Get more Mail & Guardian
Subscribe or Login

The social contract is broken

There’s an interesting thought experiment in political philosophy, which suggests that people living in the “state of nature”, with no government or organised security, would ultimately create a government to keep them safe and to arbitrate justice.

The contract involves a community establishing a government by means of each citizen agreeing to give up a small percentage of what they own in order to fund a centralised police force, a justice system, and to procure public goods such as roads, dams and works of engineering.

The “social contract” is a tacit agreement underpinning liberal democracy, whereby people pay taxes and the government provides protection and basic services. The cornerstones in the social contract are the police force and justice system, with safety and security being the reasons why the “contract” originally took place.

In South Africa, the people have kept their side of the contract and continue to pay taxes, but the government has failed to keep its side of the contract. It doesn’t properly utilise its resources to keep the public safe and to arbitrate between citizens who have disputes. 

Most taxpayers use private security firms to do the job of the police; they pay for medical aid and their own health; and the magistrates’ courts are clogged up and inaccessible. In addition, the government does not maintain public goods such as roads and other infrastructure, notably electricity and water, and when maintenance occurs it is at a snail’s pace.

Citizens do not feel secure, they have hindered access to the law, and infrastructure isn’t maintained, which means that the government has broken the social contract with the people. In fact, the government seems completely unaware that a social contract even exists.

Citizens need very little from a government apart from safety and security. In some countries, for example, parts of Western America, the roads and infrastructure were largely built by private individuals and companies, and countries have thrived with minimalistic governments. It is important to remember that governments rely on citizens for their survival, whereas citizens can do almost anything by themselves if they need to.  

South Africa’s government is ignoring its citizens and acting more like a dictatorship than a liberal democracy. It spends tax money on itself, on tenders and contracts employing a grossly overpopulated public sector, on white elephant state enterprises, and on basically everything else except the safety and security of its citizens.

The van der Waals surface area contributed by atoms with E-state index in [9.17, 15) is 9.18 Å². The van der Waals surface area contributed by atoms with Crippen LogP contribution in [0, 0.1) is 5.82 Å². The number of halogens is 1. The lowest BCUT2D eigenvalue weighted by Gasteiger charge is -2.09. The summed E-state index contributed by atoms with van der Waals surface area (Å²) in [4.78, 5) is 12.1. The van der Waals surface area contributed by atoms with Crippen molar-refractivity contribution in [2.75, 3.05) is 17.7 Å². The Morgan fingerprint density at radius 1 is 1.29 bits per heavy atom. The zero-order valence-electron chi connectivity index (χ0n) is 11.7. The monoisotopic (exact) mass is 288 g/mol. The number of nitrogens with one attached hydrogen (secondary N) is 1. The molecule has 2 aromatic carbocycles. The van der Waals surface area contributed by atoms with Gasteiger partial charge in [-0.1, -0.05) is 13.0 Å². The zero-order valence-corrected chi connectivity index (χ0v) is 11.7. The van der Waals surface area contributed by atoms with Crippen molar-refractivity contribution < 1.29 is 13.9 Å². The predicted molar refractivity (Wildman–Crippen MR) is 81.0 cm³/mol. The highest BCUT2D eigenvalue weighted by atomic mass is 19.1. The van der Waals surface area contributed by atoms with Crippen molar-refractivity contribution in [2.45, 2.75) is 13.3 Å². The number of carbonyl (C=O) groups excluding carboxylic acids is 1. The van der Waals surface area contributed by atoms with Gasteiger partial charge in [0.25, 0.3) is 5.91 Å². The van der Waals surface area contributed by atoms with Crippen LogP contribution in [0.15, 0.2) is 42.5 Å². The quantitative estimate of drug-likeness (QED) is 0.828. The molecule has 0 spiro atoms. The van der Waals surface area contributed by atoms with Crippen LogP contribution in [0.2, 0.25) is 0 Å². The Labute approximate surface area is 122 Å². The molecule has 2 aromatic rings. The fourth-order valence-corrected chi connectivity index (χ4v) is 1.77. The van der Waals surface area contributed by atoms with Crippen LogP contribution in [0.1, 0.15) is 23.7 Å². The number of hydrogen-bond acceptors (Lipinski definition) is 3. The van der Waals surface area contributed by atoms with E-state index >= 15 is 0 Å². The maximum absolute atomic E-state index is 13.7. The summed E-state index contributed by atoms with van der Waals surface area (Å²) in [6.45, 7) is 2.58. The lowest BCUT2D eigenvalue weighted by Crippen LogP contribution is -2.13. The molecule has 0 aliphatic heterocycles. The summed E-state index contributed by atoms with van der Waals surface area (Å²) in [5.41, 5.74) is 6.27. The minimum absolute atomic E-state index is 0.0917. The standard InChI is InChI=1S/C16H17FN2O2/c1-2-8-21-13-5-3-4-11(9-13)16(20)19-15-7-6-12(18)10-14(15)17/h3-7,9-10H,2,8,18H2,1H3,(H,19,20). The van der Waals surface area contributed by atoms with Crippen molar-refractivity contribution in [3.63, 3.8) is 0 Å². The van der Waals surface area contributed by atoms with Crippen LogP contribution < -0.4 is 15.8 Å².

The social contract does not have a start date or an end date – it is an ongoing contract between the people and the government. The government therefore needs to reflect on this question: Do the citizens of South Africa want all the politicians and public servants, all the committee meetings, debates and lavish spending, or would they prefer to have the basics – safety, security, and good infrastructure to enable them to go about their business and earn a living?

If the answer is the latter, then there is only one solution, and the government needs to cut itself down to size to enable it to focus on and fulfil the basic tenets in the social contract. It can only achieve this by shearing off its excess weight, which is pulling it in so many directions at once that it has become frozen and impotent.

Downscaling will involve great courage and pain, but if history is a compass, it will be far less painful than if the citizens are forced at some stage, through desperation, to take the matter into their own hands.  

The views expressed are those of the author and do not reflect the official policy or position of the Mail & Guardian.

Subscribe for R500/year

Thanks for enjoying the Mail & Guardian, we’re proud of our 36 year history, throughout which we have delivered to readers the most important, unbiased stories in South Africa. Good journalism costs, though, and right from our very first edition we’ve relied on reader subscriptions to protect our independence.

Digital subscribers get access to all of our award-winning journalism, including premium features, as well as exclusive events, newsletters, webinars and the cryptic crossword. Click here to find out how to join them and get a 57% discount in your first year.

Geoff Embling
Geoff Embling has a master's degree in political science and writes in his personal capacity.

Related stories


If you’re reading this, you clearly have great taste

If you haven’t already, you can subscribe to the Mail & Guardian for less than the cost of a cup of coffee a week, and get more great reads.

Already a subscriber? Sign in here


Subscribers only

Fears of violence persist a year after the murder of...

The court battle to stop coal mining in rural KwaZulu-Natal has heightened the sense of danger among environmental activists

Data shows EFF has lower negative sentiment online among voters...

The EFF has a stronger online presence than the ANC and Democratic Alliance

More top stories

Kenya’s beach boys fall into sex tourism, trafficking

In the face of their families’ poverty, young men, persuaded by the prospect of wealth or education, travel to Europe with their older female sponsors only to be trafficked for sex

High court reinstates Umgeni Water board

The high court has ruled that the dissolution of the water entity’s board by Minister Lindiwe Sisulu was unfair and unprocedural

Mkhize throws the book at the Special Investigating Unit

It’s a long shot at political redemption for the former health minister and, more pressingly, a bid to avert criminal charges

press releases

Loading latest Press Releases…